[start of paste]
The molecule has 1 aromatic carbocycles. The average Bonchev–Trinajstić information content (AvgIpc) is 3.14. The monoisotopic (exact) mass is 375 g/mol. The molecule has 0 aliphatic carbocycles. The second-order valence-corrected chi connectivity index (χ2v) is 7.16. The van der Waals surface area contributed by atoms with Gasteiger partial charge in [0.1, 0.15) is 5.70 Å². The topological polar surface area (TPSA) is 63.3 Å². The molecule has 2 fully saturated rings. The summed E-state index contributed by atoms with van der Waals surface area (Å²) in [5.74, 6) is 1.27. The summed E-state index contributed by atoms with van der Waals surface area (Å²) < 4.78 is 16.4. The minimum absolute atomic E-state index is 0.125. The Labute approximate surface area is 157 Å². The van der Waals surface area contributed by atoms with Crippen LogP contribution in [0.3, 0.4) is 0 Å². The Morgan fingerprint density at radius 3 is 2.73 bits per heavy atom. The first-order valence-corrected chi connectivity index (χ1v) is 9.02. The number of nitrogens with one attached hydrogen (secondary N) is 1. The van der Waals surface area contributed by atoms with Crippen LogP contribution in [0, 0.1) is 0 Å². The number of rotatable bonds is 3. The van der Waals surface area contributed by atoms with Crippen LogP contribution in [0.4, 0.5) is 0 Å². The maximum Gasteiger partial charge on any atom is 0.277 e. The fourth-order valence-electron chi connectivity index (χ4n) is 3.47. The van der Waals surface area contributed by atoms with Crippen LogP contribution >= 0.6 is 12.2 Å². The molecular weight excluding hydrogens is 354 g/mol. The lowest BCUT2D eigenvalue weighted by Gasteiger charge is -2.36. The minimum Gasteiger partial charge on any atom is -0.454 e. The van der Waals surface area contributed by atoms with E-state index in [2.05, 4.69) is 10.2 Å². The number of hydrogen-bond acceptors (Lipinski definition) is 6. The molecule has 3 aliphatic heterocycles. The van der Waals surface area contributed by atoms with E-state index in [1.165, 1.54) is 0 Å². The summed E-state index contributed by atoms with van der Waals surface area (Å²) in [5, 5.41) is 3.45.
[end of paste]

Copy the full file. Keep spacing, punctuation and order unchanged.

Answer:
The molecule has 1 aromatic carbocycles. The average Bonchev–Trinajstić information content (AvgIpc) is 3.14. The monoisotopic (exact) mass is 375 g/mol. The molecule has 0 aliphatic carbocycles. The second-order valence-corrected chi connectivity index (χ2v) is 7.16. The van der Waals surface area contributed by atoms with Gasteiger partial charge in [0.1, 0.15) is 5.70 Å². The topological polar surface area (TPSA) is 63.3 Å². The molecule has 2 fully saturated rings. The summed E-state index contributed by atoms with van der Waals surface area (Å²) in [5.74, 6) is 1.27. The summed E-state index contributed by atoms with van der Waals surface area (Å²) < 4.78 is 16.4. The minimum absolute atomic E-state index is 0.125. The Labute approximate surface area is 157 Å². The van der Waals surface area contributed by atoms with Crippen LogP contribution in [0.3, 0.4) is 0 Å². The Morgan fingerprint density at radius 3 is 2.73 bits per heavy atom. The first-order valence-corrected chi connectivity index (χ1v) is 9.02. The number of nitrogens with one attached hydrogen (secondary N) is 1. The van der Waals surface area contributed by atoms with Crippen LogP contribution in [0, 0.1) is 0 Å². The number of rotatable bonds is 3. The van der Waals surface area contributed by atoms with Crippen LogP contribution in [0.4, 0.5) is 0 Å². The maximum Gasteiger partial charge on any atom is 0.277 e. The fourth-order valence-electron chi connectivity index (χ4n) is 3.47. The van der Waals surface area contributed by atoms with Crippen LogP contribution >= 0.6 is 12.2 Å². The molecular weight excluding hydrogens is 354 g/mol. The lowest BCUT2D eigenvalue weighted by Gasteiger charge is -2.36. The minimum Gasteiger partial charge on any atom is -0.454 e. The van der Waals surface area contributed by atoms with E-state index in [2.05, 4.69) is 10.2 Å². The number of hydrogen-bond acceptors (Lipinski definition) is 6. The molecule has 3 aliphatic heterocycles. The van der Waals surface area contributed by atoms with E-state index in [1.165, 1.54) is 0 Å². The summed E-state index contributed by atoms with van der Waals surface area (Å²) in [5, 5.41) is 3.45.